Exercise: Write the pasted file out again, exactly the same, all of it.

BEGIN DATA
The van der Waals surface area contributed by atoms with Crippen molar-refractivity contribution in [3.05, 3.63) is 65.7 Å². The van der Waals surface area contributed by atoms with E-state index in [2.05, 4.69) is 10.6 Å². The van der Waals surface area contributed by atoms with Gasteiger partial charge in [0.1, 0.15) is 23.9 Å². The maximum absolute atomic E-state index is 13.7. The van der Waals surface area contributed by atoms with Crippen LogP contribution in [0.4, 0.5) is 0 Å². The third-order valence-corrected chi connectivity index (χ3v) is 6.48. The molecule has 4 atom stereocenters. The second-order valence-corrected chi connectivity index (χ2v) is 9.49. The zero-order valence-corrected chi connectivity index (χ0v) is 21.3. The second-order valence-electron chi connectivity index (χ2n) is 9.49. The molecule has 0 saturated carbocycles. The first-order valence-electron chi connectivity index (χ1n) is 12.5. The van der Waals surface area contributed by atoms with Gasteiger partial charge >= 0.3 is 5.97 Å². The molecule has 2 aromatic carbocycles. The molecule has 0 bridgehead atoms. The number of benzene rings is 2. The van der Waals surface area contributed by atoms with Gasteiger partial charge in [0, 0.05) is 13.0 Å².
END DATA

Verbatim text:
The van der Waals surface area contributed by atoms with Crippen molar-refractivity contribution in [3.05, 3.63) is 65.7 Å². The van der Waals surface area contributed by atoms with E-state index in [2.05, 4.69) is 10.6 Å². The van der Waals surface area contributed by atoms with Gasteiger partial charge in [0.1, 0.15) is 23.9 Å². The maximum absolute atomic E-state index is 13.7. The van der Waals surface area contributed by atoms with Crippen LogP contribution in [0.4, 0.5) is 0 Å². The third-order valence-corrected chi connectivity index (χ3v) is 6.48. The molecule has 4 atom stereocenters. The second-order valence-corrected chi connectivity index (χ2v) is 9.49. The zero-order valence-corrected chi connectivity index (χ0v) is 21.3. The second-order valence-electron chi connectivity index (χ2n) is 9.49. The molecule has 0 saturated carbocycles. The first-order valence-electron chi connectivity index (χ1n) is 12.5. The van der Waals surface area contributed by atoms with Gasteiger partial charge >= 0.3 is 5.97 Å². The molecule has 2 aromatic carbocycles. The molecule has 0 bridgehead atoms. The number of benzene rings is 2. The van der Waals surface area contributed by atoms with Gasteiger partial charge in [0, 0.05) is 13.0 Å².